Badge of Order of St. Andrew the First Called
Brief History of the Order
The Order of Saint Andrew the First Called was established by Peter the Great in 1698 and was the
highest award in the Imperial Russia, reserved exclusively for royals, the highest statesmen and military
It had a single class and consisted of four items: gold cross, blue shoulder sash, eight sided star, and gold
chain, only worn during important ocasions. Cross of the order was in a shape of a slanted Saint Andrew
cross in blue enamel over a black double-headed eagle crowned by three crowns. The image of Apostole
Saint Andrew was depicted on the cross along with initials S. A. P. R. (Sanctus Andreas Patronus Russiae
– «Saint Andrew, Paitron of Russia»). On the back of the eagle was enamel ribbon with order's motto:
«For Faith and Fidelity.» Silver eight sided star of the order was worn on the left side of chest. In the
central medallion of the star during the XVIII century was the depiction of the St. Andrew changed in
1800 to a double-headed eagle with a blue Saint Andrew cross on its chest. The motto of the order was
written around the medallion on blue enamel background. Chain of the order consisted of three repeating
elements: the state emblem, trophy with superimposed gold crowned monogram of Peter I and round
enamel rosette with blue Saint Andrew cross. Order badges sometimes were bestowed in diamonds which
constituted the highest degree of the Order. From 1855, these awarded for military achievements, had two
crossed swords depicted on the Star.
According to the regulations of the Order, knights of Saint Andrew had to be either counts or princes,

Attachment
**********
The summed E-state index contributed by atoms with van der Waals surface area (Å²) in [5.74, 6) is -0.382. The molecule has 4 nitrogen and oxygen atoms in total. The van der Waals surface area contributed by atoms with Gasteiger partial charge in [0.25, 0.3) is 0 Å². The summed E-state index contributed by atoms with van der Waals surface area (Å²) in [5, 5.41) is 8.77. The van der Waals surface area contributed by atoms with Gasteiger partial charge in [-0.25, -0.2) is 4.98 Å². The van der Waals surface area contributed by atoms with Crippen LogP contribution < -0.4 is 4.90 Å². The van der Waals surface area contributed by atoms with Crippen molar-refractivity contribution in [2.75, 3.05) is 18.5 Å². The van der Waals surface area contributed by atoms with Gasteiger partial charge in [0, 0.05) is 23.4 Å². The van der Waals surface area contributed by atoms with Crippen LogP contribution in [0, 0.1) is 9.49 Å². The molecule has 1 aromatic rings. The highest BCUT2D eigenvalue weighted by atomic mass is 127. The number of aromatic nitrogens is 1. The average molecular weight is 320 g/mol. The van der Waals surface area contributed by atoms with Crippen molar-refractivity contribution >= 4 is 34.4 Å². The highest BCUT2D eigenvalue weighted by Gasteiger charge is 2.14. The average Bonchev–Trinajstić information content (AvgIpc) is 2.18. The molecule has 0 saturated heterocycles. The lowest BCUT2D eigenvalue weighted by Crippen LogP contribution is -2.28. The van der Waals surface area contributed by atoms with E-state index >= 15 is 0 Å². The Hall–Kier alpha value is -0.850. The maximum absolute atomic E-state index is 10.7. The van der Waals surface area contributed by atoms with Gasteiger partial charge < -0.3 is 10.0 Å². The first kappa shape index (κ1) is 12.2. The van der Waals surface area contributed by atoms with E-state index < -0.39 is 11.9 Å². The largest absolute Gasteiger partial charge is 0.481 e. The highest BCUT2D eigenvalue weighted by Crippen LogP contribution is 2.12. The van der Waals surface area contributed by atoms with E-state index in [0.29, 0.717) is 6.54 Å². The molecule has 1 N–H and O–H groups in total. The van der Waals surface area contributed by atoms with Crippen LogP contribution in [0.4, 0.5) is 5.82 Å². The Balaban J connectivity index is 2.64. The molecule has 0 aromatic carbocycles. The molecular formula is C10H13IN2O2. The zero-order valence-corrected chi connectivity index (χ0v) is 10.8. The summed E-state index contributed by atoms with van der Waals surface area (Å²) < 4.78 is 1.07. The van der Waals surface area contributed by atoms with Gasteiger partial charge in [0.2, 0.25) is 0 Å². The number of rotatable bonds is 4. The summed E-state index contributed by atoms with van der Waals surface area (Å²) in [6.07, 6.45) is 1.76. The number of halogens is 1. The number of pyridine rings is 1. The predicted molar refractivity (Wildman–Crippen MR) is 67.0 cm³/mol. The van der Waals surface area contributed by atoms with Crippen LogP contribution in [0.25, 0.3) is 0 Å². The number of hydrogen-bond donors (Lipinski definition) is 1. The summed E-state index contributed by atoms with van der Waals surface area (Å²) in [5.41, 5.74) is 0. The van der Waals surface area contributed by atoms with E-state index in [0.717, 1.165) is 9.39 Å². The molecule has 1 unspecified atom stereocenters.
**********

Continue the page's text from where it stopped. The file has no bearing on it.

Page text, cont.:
ministers or ambassadors, full generals or admirals, or governors. Only twelve Russians could be knights
of the Order at the same time while the total number of all knights could not exceed 24 persons
simultaneously. From the 1797, every knight of the Order of Saint Andrew the First Called was
automatically bestowed Order of Saint Alexander Nevsky, Order of Saint Anne 1st Class, and from 1831,
also Order of the White Eagle, from 1865 also Order of Stanislaus 1st Class.
Knights of the Order of Saint Andrew the First Called
The first knight of the order was General-Field Marshal Fyodor Golovin, one of the closest colloborators
of Peter I, a man of outstanding state mind and dimplomatic talents. Peter I became the sixth knight of the
Order in 1703, awarded for capture of two Swedish ships in the mouth of Neva river. Until the reign of
Pavel I (1800), only 231 persons were bestowed knightship of the Order including such Russian military
leaders as Rumiantsev and Suvorov, statesmen as Apraksin and Potyomkin. In 1807, Russian Emperor
Alexander I awarded Napoleon Banaparte with the Order of Saint Andrew in commemoration of the
Treaty of Tilsit. Napoleon's brother Jerome, marshals Murat and Berthier, French statesman and diplomat
Tolleyrand were also bestowed as well as British general Duke Wellington.
After Catherine II, all Russians of the Royal blood automatically received knightship in the Order –
Russian emperors and their heirs upon birth, male members of the royal family upon Baptism and grand
dukes upon reaching of sixteen years of age.
Between 1801 and 1916, approximately 600 people had been awarded with the Order of Saint Andrew the
First Called with total number of awards close to 835 (according to another source – 1050).
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